COLOMBO – The coordinated terrorist attacks on churches and luxury hotels on Easter Sunday in Sri Lanka – in which more than 350 people died – now threatens the economy of the island nation that is largely dependent on tourism.
The country, with its pristine beaches, huge tea gardens and dense forests is one of South Asia’s top tourist destinations. People have now begun to notice how the attacks could affect their future, given the uncertainty among visitors, who now no longer see the country as a safe place.
“There was not a single person, not a single car, only troops. It was a city in pain. We got the impression of a ghost city in which residents live in fear,” French tourist Jean-Marc Ane, who arrived in the country on a visit with his wife on the afternoon the attack took place, told EFE.
On that afternoon, the city was “completely deserted, a curfew had been imposed, which is why there was nobody on the streets even though the Colombo we knew was full of life,” he added.
According to official data, of the total victims, 38 of the dead and 19 injured were foreigners, including Chinese, Danes, Spanish, British and Indians.
“This will have an impact, in tourism itself. We are looking at that. There may be some outflows (of tourists),” said Prime Minister Ranil Wickremesinghe at a press conference when asked about the economic impact of the attacks.
He said that some tourists had left, which was understandable, but underlined that the tourism industry was functioning smoothly.
“We will give a signal when the situation is fully under control,” the prime minister added.
Tourism Development Authority Chairman Kishu Gomes told EFE that it was still too early to predict the impact of the attacks on the services sector.
Several tourist operators have already begun to experience the effects of what appears to be reduced demand, as well as the cancellation of forthcoming trips by tourists.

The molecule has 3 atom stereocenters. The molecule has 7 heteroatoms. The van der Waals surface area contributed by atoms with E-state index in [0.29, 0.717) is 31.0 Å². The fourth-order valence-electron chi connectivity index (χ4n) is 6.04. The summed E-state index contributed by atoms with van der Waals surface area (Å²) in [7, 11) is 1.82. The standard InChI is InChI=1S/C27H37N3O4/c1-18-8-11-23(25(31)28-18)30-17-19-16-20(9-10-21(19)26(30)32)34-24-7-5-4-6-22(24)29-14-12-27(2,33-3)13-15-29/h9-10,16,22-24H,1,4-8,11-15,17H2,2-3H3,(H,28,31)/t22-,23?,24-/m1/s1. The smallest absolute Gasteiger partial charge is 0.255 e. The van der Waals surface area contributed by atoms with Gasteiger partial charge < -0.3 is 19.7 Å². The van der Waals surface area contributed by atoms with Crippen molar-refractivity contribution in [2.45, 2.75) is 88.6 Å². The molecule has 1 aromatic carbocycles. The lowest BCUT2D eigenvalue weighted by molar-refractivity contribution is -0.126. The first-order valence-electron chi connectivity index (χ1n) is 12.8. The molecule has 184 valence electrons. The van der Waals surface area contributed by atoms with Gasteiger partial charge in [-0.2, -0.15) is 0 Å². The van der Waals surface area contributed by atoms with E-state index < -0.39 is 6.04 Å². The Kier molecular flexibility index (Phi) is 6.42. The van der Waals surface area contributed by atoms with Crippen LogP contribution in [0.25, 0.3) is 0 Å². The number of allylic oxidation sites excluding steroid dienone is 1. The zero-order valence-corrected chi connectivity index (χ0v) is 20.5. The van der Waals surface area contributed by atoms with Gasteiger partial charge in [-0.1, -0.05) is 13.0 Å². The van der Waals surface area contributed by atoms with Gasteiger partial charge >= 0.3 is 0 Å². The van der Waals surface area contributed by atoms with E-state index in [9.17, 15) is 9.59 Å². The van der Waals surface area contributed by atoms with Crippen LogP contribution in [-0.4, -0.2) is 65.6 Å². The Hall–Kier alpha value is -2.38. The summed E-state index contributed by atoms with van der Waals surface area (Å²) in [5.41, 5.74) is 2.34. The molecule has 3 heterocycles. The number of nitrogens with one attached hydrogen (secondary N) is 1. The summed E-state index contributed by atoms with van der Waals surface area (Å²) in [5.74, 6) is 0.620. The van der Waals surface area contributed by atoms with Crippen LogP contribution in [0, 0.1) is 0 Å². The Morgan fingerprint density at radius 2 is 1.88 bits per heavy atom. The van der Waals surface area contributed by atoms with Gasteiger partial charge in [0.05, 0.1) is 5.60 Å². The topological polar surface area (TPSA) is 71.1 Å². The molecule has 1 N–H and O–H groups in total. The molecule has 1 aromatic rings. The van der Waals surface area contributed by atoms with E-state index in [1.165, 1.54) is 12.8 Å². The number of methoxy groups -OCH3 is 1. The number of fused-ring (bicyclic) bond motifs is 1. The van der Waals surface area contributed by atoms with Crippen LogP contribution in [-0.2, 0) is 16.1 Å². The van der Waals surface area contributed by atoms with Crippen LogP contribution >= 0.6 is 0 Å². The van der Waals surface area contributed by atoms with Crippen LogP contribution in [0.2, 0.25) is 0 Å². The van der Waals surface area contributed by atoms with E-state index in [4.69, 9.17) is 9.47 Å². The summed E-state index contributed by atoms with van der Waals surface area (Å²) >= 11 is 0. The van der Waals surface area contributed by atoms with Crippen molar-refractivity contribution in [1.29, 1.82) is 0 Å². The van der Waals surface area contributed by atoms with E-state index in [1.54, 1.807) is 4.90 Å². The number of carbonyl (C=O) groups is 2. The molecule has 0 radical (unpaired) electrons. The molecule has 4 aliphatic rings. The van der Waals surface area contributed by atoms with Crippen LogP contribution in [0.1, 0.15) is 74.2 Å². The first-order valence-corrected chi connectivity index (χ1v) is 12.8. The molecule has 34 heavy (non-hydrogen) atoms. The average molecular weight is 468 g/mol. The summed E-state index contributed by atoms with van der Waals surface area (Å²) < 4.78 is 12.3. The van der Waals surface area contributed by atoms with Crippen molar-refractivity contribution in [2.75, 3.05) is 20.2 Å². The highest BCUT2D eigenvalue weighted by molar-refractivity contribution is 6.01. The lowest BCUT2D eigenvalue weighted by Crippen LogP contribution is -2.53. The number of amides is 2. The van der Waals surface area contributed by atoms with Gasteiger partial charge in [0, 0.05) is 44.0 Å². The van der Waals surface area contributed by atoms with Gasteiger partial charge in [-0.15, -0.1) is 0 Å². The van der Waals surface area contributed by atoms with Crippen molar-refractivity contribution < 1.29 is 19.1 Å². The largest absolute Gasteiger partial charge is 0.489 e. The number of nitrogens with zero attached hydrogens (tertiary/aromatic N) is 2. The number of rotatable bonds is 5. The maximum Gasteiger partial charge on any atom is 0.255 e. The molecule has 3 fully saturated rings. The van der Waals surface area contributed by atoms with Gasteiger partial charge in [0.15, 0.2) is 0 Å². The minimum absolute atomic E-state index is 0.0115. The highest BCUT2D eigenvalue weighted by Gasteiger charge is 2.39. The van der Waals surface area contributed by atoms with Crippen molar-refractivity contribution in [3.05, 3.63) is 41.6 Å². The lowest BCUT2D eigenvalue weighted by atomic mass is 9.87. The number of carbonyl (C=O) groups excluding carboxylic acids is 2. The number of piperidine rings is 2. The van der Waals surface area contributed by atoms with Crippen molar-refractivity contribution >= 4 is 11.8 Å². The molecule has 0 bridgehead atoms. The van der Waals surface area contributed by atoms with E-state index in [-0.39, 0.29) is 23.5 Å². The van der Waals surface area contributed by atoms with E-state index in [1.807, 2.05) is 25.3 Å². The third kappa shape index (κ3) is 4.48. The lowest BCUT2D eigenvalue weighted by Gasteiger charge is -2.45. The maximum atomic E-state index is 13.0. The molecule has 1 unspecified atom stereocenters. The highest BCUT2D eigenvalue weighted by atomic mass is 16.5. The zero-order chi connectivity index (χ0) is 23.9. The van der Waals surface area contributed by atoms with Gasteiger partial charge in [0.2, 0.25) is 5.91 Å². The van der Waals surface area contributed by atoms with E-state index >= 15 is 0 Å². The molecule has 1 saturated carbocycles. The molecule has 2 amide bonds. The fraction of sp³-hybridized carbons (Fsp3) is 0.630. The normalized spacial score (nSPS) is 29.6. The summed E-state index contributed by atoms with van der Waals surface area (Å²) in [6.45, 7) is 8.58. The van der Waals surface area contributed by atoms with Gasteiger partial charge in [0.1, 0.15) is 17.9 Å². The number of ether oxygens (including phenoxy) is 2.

“If the government doesn’t take the control of the situation right now and there were to be another explosion, I don’t think that the tourism in Sri Lanka would have a good chance,” Janaka, the driver of a tourist vehicle in the city of Kandy in central Sri Lanka, told EFE.
For Janaka, the effect was immediate, as two families who had booked his services for the coming weeks canceled their trips, and he feels that it could impact his future.
“This is the only income that I have right now, so if it goes like this I will definitely have to look for another job and give up all our plans for the future,” he said.
According to data from the World Travel and Tourism Council, tourism and services activity accounts for 12.5 percent of the gross domestic product of the country with a population of a little over 20 million, and provides employment to more than 1 million people.
The attacks began with six coordinated bomb blasts at 8.45 am on Sunday at three luxury hotels in Colombo and three churches around the country during Easter services.
A few hours later, a seventh blast rocked a small hotel near the Dehiwala Zoo, about 12 km south of the capital, while an eighth explosion took place at a residential compound in Dematagoda in Colombo.
Police said that they have detained 40 suspects in connection with the Easter massacre, which was claimed by the Islamic State terror outfit in a statement on Tuesday.
Sunday was the deadliest day in Sri Lanka since the end of the 1983-2009 civil war between Tamil rebels and the Sinhalese-led government.
Tens of thousands of civilians died in the final phase of the conflict, according to data provided by the United Nations.